Today I’m going to be covering how to create an e-commerce brand. There’s a fundamental difference in e-commerce —the difference between creating an e-commerce store and creating an e-commerce brand. A lot of inspiring entrepreneurs I talk with don’t understand why brand is important or even what the concept of brand is. A brand isn’t just your branding, it’s not just a name, a logo, or even a product. A brand only exists in someone’s mind. A brand is a perception created both via experience and association.
Why is It Important to Have a Brand
A brand is something that you can sell even if you no longer have any products or services to sell. If you have no equity in your name, something people believe in, buy into, and see value in, then you have no brand.
Think of an e-commerce store, first of all you need to find your niche concept. If you just want to make some money in the short term, go for it; run a store, make some sales, sell somebody else’s products. I get that, it’s more than fine but it’s just not what excites me. I want to build something longer-term and more sustainable. Then one day if I want to be able to sell it -not just for a sales multiple, I want to be able to create the brand equity and goodwill that will skyrocket the valuation of my company. So if you like me and you want that, you’ll need to consider to create an e-commerce brand.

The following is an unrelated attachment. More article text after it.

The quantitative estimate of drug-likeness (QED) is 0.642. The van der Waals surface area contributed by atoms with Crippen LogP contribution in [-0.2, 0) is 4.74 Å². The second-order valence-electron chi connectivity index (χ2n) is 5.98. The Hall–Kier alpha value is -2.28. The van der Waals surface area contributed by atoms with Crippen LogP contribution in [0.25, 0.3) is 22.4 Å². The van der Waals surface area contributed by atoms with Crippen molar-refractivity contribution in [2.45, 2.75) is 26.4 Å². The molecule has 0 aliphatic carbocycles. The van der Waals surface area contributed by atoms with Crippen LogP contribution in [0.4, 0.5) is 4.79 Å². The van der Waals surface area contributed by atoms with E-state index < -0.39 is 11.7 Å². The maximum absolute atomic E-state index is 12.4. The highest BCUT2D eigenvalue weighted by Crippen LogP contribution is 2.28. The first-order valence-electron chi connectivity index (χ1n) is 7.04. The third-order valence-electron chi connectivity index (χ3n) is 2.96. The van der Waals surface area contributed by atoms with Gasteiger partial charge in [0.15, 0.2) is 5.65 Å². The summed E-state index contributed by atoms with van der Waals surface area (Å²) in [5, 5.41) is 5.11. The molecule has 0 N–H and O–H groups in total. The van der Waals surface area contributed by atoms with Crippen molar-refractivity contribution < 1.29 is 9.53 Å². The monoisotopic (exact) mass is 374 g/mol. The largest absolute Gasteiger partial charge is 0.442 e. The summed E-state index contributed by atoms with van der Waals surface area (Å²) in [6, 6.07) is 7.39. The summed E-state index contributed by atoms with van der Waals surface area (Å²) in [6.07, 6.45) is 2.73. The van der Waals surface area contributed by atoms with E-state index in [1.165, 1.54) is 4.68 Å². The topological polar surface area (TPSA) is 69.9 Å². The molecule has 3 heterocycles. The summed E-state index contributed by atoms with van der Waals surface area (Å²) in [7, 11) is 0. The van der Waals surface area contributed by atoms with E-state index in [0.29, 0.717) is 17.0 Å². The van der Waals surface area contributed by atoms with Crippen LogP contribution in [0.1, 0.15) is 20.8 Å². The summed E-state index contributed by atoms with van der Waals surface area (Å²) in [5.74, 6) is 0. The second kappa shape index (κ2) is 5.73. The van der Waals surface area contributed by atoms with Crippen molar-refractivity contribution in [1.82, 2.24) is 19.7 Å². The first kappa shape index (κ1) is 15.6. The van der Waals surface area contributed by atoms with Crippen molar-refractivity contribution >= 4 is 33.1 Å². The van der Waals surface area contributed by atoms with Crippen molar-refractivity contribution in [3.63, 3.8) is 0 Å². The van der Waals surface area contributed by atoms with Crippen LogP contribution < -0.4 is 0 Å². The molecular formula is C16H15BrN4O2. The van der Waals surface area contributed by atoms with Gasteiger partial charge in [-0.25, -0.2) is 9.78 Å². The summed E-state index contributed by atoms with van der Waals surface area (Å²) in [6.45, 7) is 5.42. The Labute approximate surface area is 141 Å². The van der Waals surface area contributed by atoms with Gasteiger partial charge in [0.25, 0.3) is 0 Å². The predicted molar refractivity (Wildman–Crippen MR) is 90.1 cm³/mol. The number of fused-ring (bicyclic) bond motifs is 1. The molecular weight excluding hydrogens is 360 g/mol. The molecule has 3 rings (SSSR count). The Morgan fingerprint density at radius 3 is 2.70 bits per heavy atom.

How to Create an E-commerce Brand
What a good starting point the e-commerce startups is when they’re thinking about brand. Not all businesses need a full brand strategy, what businesses do need is a clear idea of What, Why, and How they’re doing.
Any great business is defined by ideas and action plans and these need to be as succinct and distinct as possible.
- Designed to be short enough to be understood easily
- Sharp enough to clearly differentiate your business from the market
- Fluid enough to include whatever might be pertinent for your business.
The Four V’s to Create an E-commerce Brand
Personally when I think about creating a brand, I always start with the four V’s —your brand Vision, Values, Voice and Visuals. And the way there’s need to be communicated needs to be consistent and create a connection with your target audience. The end goal is to build a memorable and long lasting relationship with your customer.So in terms of it for these let’s quickly cover how we can go about determining means for your brand.
Your brand vision is what your business aspires to achieve beyond your bottom line. You should be proud enough to share this with everyone —shareholders, employees, and consumers alike.
Remember that your product should be the solution to a problem, so think back to the problem that your product was solving in the first place. For example, your brand might be a be usable coffee cup, and the problem your brand is solving could be the waste caused by everyday disposable items and the damage that causes to our shared environment. So your brand vision could be to encourage the use of reusable items to reduce the waste caused by everyday disposable items and protect our shared environment for future generations.